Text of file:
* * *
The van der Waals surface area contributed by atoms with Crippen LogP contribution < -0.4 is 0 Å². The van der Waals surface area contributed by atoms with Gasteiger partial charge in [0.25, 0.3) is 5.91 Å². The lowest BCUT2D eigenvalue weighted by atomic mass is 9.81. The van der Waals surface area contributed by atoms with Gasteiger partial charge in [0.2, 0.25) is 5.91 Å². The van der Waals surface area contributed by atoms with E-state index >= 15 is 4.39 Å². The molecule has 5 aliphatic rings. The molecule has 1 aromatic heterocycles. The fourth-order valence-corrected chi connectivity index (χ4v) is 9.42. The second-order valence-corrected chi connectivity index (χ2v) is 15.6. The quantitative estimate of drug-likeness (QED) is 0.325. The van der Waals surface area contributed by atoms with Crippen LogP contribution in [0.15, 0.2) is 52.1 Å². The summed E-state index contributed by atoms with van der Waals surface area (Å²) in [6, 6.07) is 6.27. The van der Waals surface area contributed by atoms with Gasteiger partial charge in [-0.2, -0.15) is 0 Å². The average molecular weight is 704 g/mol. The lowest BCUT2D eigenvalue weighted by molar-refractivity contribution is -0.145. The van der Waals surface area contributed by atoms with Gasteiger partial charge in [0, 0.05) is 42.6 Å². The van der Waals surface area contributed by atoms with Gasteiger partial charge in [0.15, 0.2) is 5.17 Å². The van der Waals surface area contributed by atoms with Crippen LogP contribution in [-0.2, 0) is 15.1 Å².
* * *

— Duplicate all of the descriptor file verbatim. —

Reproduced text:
The van der Waals surface area contributed by atoms with Crippen LogP contribution < -0.4 is 0 Å². The van der Waals surface area contributed by atoms with Gasteiger partial charge in [0.25, 0.3) is 5.91 Å². The lowest BCUT2D eigenvalue weighted by atomic mass is 9.81. The van der Waals surface area contributed by atoms with Gasteiger partial charge in [0.2, 0.25) is 5.91 Å². The van der Waals surface area contributed by atoms with E-state index >= 15 is 4.39 Å². The molecule has 5 aliphatic rings. The molecule has 1 aromatic heterocycles. The fourth-order valence-corrected chi connectivity index (χ4v) is 9.42. The second-order valence-corrected chi connectivity index (χ2v) is 15.6. The quantitative estimate of drug-likeness (QED) is 0.325. The van der Waals surface area contributed by atoms with Crippen LogP contribution in [0.15, 0.2) is 52.1 Å². The summed E-state index contributed by atoms with van der Waals surface area (Å²) in [6, 6.07) is 6.27. The van der Waals surface area contributed by atoms with Gasteiger partial charge in [-0.2, -0.15) is 0 Å². The average molecular weight is 704 g/mol. The lowest BCUT2D eigenvalue weighted by molar-refractivity contribution is -0.145. The van der Waals surface area contributed by atoms with Gasteiger partial charge in [0, 0.05) is 42.6 Å². The van der Waals surface area contributed by atoms with Gasteiger partial charge in [0.15, 0.2) is 5.17 Å². The van der Waals surface area contributed by atoms with Crippen LogP contribution in [-0.2, 0) is 15.1 Å².